Universal suffrage wasn&rsquot secured until 1965 with the passage of the Voting Rights Act (VRA). And sadly in the 21st century, the right to vote is under threat once again. In the past 20 years, the Supreme Court has weakened the VRA and many states have &ldquoput barriers in front of the ballot box &mdash imposing strict voter ID laws, cutting voting times, restricting registration, and purging voter rolls.&rdquo

Which brings us to 2020, in the middle of a pandemic that raises health and safety concerns for in-person voting, and a president actively undermining the process for voting by mail. It&rsquos important to check your registration status, learn about absentee and early voting in your state, or even register to vote if you need to do that.

&ldquoI do not think the mere extension of the ballot a panacea for all the ills of our national life. What we need today is not simply more voters, but better voters.&rdquo

&mdashFrances E.W. Harper

This November, we not only have a woman running for vice president&mdashthe first woman of color on a Democratic party ticket&mdashbut we also have a record number of women running for Congress, surpassing the record set during the 2018 midterms. Advocacy groups, including Time&rsquos Up, EMILY&rsquos List, Planned Parenthood, Supermajority, NARAL, She the People, Higher Heights for America and others, have been mobilizing to proactively combat the sexism and racism that negatively impact women running for political office.

Last week&rsquos #WeHaveHerBack Twitter campaign shone a spotlight on what president and CEO of Time&rsquos Up Now Tina Tchen calls the &ldquounfair coverage, double standards, and coded language that have held women&mdashand especially women of color&mdashfrom positions of power, across party lines, for far too long.&rdquo

A lot is at stake in November 2020 to fulfill the promises of August 1920 (19th Amendment) and of August 1965 (The Voting Rights Act).

For me, this feels like the time to Woman UP!&mdashto show up, speak up, step up, stand up for one another and for the democratic values that every vote counts and every voter matters.


100 Years Later: The Complicated History Of The Women's Suffrage Movement

We look back at the last century of voting and examine how women and women of color have impacted our politics.

Guests

Errin Haines, editor-at-large for The 19th, a nonprofit news organization reporting at the intersection of gender, politics and policy. ( @emarvelous)

Lisa Tetrault, professor of history at Carnegie Mellon University, specializing in the history of U.S. women and gender. Author of “ The Myth of Seneca Falls.” ( @LisaTetrault2)

Adele Logan Alexander, granddaughter of African American suffragist Adella Hunt Logan. She taught history for many years at George Washington University. Author of “ Princess of the Hither Isles.”

From The Reading List

New York Times: “ Opinion: The 19th Amendment: An Important Milestone in an Unfinished Journey” — “Historians who specialize in voting rights and African-American women’s history have played a welcome and unusually public role in combating the myths that have long surrounded the women’s suffrage movement and the 19th Amendment, which celebrates its 100th anniversary on Tuesday.”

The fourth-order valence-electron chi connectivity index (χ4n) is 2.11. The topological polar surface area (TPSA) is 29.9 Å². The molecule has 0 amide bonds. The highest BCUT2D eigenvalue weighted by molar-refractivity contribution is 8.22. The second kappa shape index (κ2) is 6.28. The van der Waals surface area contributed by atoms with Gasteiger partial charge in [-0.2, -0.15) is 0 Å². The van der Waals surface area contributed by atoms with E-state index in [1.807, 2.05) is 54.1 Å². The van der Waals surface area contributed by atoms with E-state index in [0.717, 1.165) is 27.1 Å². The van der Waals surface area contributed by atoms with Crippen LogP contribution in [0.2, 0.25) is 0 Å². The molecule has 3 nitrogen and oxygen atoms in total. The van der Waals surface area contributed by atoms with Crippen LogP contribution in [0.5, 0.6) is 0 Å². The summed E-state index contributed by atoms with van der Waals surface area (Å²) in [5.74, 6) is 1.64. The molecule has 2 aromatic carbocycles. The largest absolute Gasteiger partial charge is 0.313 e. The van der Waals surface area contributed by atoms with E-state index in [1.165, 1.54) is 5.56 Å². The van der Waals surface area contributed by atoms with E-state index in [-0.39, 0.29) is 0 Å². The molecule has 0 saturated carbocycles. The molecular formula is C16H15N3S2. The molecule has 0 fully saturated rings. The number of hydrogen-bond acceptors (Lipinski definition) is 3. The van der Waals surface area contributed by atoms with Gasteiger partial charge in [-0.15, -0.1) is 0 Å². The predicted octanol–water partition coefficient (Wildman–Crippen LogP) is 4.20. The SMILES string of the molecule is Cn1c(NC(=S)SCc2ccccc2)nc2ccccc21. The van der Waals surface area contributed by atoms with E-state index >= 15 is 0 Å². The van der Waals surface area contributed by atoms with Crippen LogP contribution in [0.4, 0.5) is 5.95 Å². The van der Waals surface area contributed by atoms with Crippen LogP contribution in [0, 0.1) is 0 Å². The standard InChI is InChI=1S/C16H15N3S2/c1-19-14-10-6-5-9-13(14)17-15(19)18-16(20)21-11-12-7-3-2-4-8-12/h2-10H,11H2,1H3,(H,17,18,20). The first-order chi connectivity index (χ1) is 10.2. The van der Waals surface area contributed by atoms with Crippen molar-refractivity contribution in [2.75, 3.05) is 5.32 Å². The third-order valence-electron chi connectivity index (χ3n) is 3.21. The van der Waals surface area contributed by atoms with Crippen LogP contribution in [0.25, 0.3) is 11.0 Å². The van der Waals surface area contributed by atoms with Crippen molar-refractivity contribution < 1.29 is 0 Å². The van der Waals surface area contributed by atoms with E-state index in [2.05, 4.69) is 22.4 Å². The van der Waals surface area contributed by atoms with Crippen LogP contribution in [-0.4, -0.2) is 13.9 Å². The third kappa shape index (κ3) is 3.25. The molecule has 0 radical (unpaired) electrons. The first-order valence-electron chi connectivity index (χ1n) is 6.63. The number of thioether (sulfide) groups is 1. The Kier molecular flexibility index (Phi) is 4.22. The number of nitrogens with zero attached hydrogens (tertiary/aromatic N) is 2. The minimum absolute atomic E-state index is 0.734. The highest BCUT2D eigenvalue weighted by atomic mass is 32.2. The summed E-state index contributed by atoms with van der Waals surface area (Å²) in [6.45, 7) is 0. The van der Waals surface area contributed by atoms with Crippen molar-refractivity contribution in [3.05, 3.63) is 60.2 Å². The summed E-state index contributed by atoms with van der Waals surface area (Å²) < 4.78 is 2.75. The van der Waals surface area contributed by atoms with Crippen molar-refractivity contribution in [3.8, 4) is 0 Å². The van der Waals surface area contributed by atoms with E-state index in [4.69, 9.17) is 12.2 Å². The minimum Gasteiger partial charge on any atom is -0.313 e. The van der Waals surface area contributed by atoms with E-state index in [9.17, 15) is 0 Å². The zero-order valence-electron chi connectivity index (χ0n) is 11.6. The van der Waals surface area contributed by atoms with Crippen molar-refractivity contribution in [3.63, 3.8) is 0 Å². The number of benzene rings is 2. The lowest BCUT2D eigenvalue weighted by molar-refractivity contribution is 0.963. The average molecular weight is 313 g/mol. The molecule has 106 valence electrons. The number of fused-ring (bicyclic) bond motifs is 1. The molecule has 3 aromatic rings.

Wall Street Journal: “ Black Women’s Long Struggle for Voting Rights” — “On March 3, 1913, the day before Woodrow Wilson’s presidential inauguration, more than 5,000 women gathered in Washington, D.C. for a “suffrage parade” demanding the right to vote.”

NBC News: “ Women’s suffrage myths and the lesser known women suffragists” — “This year marks 100 years since the passage of the 19th amendment, which sought to guarantee all American women the right to vote.”

Minnesota Star Tribune: “ 100 years later, today’s activists can learn from suffrage movement” — “The fact that voting rights are still so contested today — from Georgia’s purge of its voter rolls in 2018 to the debate over mail-in ballots during the COVID-19 pandemic — speaks to just how powerful the vote remains in U.S. politics.”

New York Times: “ 100 Years Later, These Activists Continue Their Ancestors’ Work” — “Black Lives Matter protesters violently cleared by federal forces from Lafayette Square this June were the latest Americans to bring their demand for justice to the doorstep of a sitting president.”

PBS NewsHour: “ 100 years after women’s suffrage, work remains in achieving equality” — “This week it will be 100 years since the 19th Amendment was passed, giving women in America the hard-fought right to vote.”

Smithsonian Magazine: “ How the 19th Amendment Complicated the Status and Role of Women in Hawai’i” — “When the 19th Amendment was finally ratified on August 18, 1920, some women in Hawaiʻi wasted no time in submitting their names to fill seats in government.”


Watch the video: The Life Of Adella Hunt Logan. See My Strength (January 2022).

Video, Sitemap-Video, Sitemap-Videos